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Are International institutions effective in solving collective Problems Case study of Treaty on the Non-Proliferation of Nuclear Weapons and North Korea's Nuclear crisis - Research Paper Example

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Soon after the end of World War II, the world had seen a glimpse of what the nuclear arsenal would bring to it; devastation, destruction and total annihilation. United States use of nuclear arms over Hiroshima and Nagasaki opened the eyes of the world and made it apparent that…
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Are International institutions effective in solving collective Problems Case study of Treaty on the Non-Proliferation of Nuclear Weapons and North Koreas Nuclear crisis
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Extract of sample "Are International institutions effective in solving collective Problems Case study of Treaty on the Non-Proliferation of Nuclear Weapons and North Korea's Nuclear crisis"

Download file to see previous pages A plan offered by the United States in 1946 also proposed that all nuclear arms and technology come under international control and ownership.
However, the post World War efforts did not seem to work out too well and it was later on that countries started to pledge allegiance to the NPT (Non Proliferation Treaty) which kicked off in 1968 and became effective in 1970. A list of around 190 countries are signatory to the treaty. The NPT rests on the premise that the non-nuclear nations would agree to never pursue any sort of acquisition of nuclear arsenal whereas the nuclear weapon state would share the benefits of it with the non-nuclear states. The treaty is reviewed for changes every 5 years and as of now, stands as being extended till an indefinite period.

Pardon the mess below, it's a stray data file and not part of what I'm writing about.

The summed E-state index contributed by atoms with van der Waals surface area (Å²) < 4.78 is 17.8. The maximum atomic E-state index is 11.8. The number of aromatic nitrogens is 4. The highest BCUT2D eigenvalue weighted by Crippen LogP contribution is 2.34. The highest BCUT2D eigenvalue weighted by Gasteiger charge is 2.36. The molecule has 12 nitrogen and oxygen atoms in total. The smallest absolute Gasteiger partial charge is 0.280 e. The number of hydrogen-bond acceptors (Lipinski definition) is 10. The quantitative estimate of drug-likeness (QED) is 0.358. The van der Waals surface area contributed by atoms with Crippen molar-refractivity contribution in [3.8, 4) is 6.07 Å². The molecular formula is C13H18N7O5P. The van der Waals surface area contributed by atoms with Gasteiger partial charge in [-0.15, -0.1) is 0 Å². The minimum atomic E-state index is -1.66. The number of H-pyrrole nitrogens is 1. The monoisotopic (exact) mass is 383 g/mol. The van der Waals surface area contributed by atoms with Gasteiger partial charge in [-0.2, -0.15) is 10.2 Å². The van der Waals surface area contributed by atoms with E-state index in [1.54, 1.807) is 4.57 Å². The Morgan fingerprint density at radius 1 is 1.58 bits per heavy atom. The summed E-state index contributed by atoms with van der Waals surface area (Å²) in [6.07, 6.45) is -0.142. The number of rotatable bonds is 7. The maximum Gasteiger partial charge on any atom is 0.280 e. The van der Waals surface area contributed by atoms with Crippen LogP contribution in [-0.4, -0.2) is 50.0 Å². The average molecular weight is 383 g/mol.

North Korea had the USSR as its strongest communist ally at the time of the cold war. When the cold war came to a close, Soviet Russia had weakened substantially. North Korea, that looked upon it as a security guarantee began to think that now it should itself do something to curb the situation. Therefore, in 1989 the United States, through its intelligence network, found that North Korea which had signed the NPT is in the early stages of building an atomic bomb. In 1992 North Korea allowed a team from the IAEA (International Atomic Energy Commission) to undertake visitors to its nuclear facilities. The inspections seemed to not go as expected and North Korea had blocked the commission from visiting some of its facilities. In 1994 an “Agreed Framework” was reached between America and North Korea that stated that N. Korea would abandon its nuclear program and the U.S. would provide oil for electricity and better economic ties would be maintained .Also, the atomic plants would be replaced with light water nuclear power plants .However, the routine inspections would continue by the IAEA, However in late 2002, George Bush ...Download file to see next pagesRead More
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